Larger meals costs imply extra want, fewer donations at Guelph Meals Financial institution
Food prices in Guelph and across the country have been on the rise — something especially impacting the city’s more vulnerable residents.
Anyone who has been to a grocery store as of late has noticed prices are higher than what they were not too long ago. According to Statistics Canada, the price of food in the country rose 9.7 per cent between April 2021 and April 2022, the largest increase seen since 1981.
New survey data released by the federal agency last week indicates that when asked which part of their lives were most affected by rising prices, 43 per cent of respondents pointed to food.
Pauline Cripps, the administrator of the Guelph Food Bank, says those rising food costs have hit the organization “on two different sides of the coin.”
“On one side, we’re obviously seeing an increase in the number of people coming to us for support and coming to our partners for support because, obviously, the cost of food is rising and those that could maybe just afford food beforehand are finding it even more difficult,” she said, adding people who had stopped using the food bank have returned, and those who may not have needed it as often are now coming more frequently.
Regular Guelph Food Bank volunteer Elizabeth Davidson packs hampers at the Crimea Street warehouse earlier this year. | Metroland file photo
“We are also seeing another concerning impact on our end, which is our shelves.”
Cripps said with food prices being higher, donations are also down, meaning less food is available for those in need.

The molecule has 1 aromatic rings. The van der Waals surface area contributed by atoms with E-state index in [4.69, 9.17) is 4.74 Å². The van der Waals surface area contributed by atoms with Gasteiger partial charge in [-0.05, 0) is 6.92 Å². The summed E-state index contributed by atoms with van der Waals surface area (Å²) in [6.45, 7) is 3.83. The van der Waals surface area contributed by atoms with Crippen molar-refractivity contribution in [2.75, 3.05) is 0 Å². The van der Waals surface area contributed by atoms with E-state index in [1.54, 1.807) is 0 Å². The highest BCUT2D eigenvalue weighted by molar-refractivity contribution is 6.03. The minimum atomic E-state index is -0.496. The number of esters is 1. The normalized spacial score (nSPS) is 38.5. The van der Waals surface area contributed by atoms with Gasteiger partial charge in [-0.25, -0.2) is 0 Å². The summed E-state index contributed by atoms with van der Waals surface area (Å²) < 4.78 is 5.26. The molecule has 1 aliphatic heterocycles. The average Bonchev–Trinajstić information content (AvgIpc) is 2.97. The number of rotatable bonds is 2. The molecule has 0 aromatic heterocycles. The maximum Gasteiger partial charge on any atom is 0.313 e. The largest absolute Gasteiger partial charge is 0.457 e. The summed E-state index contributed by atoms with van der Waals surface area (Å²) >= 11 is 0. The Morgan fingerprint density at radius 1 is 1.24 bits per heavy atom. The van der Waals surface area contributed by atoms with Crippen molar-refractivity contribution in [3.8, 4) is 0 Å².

“With the cost of food being as high as it is, we are seeing where someone who might have brought in two cans of tuna in the past, maybe now they’re just bringing one because the cost is the same.”
Cripps said the past year has also seen the Guelph Food Bank do something it had previously not needed to do in its three-decade history: buy the food needed to stock its shelves.
“We just ordered a ton of nonperishable foods to keep our shelves full,” she noted.
CLOSER TO HOME
Cripps said another recently launched program is showing just how bad food accessibility is getting for some in Guelph.
Launched earlier this year, the Hub and Spoke Collaborative Pilot Project sees items distributed not through the food bank itself, but rather via community organizations closer to home.
“With that, we’ve seen an even larger uptick in the number of people going into those locations,” Cripps said.
“The amount of food that we’re distributing through that, on top of our independent numbers, it’s really shining a big light on the fullness of the issues that we’re experiencing in this community right now.”
Since the program launched, the number of people utilizing the food bank services, either at the main Crimea Street location or at a local hub, has grown by more than 30 per cent, going from 1,407 people served in March 2021 to 1,844 in March 2022.
Lemon balm and mint grow in their own planters outside the front entrance to the West Willow Village Neighbourhood Group’s co-op garden. The herbs are being kept outside of the main garden so their weed-like growth doesn’t impact the produce being grown there. | Graeme McNaughton/Metroland
One of those organizations taking part in the pilot project is the West Willow Village Neighbourhood Group, with 131 residents using those services in March. Linda Busuttil, the group’s neighbourhood development co-ordinator, said rising food costs have had a big impact on many community members.
One way West Willow has helped alleviate some of those pressures is its village co-op garden, next to St. Peter Catholic School, which currently has 70 families gardening, feeding approximately 200 people.
Launched last year, the popular program has proven valuable for community members hard hit by high food prices. Busuttil pointed to a gardener last year holding up a pepper they had grown and remarking “there’s no way I could afford this at the grocery store.”
STORY BEHIND THE STORY: Rising food costs have been hard to ignore the past couple of months. While some residents can grin and bear a larger credit card bill, the Mercury Tribune wanted to see how families who are already forced to pinch pennies are coping.
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